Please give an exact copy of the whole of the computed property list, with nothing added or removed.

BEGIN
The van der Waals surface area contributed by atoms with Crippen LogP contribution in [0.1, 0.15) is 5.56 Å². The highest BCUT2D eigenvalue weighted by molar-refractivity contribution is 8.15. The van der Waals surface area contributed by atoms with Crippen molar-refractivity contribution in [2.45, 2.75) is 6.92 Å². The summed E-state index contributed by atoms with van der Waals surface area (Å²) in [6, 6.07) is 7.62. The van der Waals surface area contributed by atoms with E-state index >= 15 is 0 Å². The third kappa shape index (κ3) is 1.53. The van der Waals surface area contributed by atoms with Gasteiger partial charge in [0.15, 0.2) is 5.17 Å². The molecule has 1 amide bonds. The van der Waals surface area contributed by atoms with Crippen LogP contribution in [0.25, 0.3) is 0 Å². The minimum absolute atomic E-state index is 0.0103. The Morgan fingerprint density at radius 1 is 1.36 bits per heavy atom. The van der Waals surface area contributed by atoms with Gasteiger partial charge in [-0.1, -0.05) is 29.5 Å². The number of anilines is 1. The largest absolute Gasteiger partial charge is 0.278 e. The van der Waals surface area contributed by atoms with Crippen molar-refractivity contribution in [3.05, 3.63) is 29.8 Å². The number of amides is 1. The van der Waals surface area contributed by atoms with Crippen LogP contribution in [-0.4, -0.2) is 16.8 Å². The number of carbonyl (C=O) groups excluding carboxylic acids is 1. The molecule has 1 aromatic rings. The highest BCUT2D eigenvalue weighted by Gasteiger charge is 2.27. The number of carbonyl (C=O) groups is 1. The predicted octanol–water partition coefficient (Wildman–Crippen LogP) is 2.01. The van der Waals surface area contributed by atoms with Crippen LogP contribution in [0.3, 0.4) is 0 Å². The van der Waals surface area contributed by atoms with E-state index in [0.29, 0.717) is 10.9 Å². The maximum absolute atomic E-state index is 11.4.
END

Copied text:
The van der Waals surface area contributed by atoms with Crippen LogP contribution in [0.1, 0.15) is 5.56 Å². The highest BCUT2D eigenvalue weighted by molar-refractivity contribution is 8.15. The van der Waals surface area contributed by atoms with Crippen molar-refractivity contribution in [2.45, 2.75) is 6.92 Å². The summed E-state index contributed by atoms with van der Waals surface area (Å²) in [6, 6.07) is 7.62. The van der Waals surface area contributed by atoms with E-state index >= 15 is 0 Å². The third kappa shape index (κ3) is 1.53. The van der Waals surface area contributed by atoms with Gasteiger partial charge in [0.15, 0.2) is 5.17 Å². The molecule has 1 amide bonds. The van der Waals surface area contributed by atoms with Crippen LogP contribution in [0.25, 0.3) is 0 Å². The minimum absolute atomic E-state index is 0.0103. The Morgan fingerprint density at radius 1 is 1.36 bits per heavy atom. The van der Waals surface area contributed by atoms with Gasteiger partial charge in [-0.1, -0.05) is 29.5 Å². The number of anilines is 1. The largest absolute Gasteiger partial charge is 0.278 e. The van der Waals surface area contributed by atoms with Crippen molar-refractivity contribution in [3.05, 3.63) is 29.8 Å². The number of amides is 1. The van der Waals surface area contributed by atoms with Crippen LogP contribution in [-0.4, -0.2) is 16.8 Å². The number of carbonyl (C=O) groups excluding carboxylic acids is 1. The molecule has 1 aromatic rings. The highest BCUT2D eigenvalue weighted by Gasteiger charge is 2.27. The number of carbonyl (C=O) groups is 1. The predicted octanol–water partition coefficient (Wildman–Crippen LogP) is 2.01. The van der Waals surface area contributed by atoms with Crippen LogP contribution in [0.3, 0.4) is 0 Å². The van der Waals surface area contributed by atoms with E-state index in [0.29, 0.717) is 10.9 Å². The maximum absolute atomic E-state index is 11.4.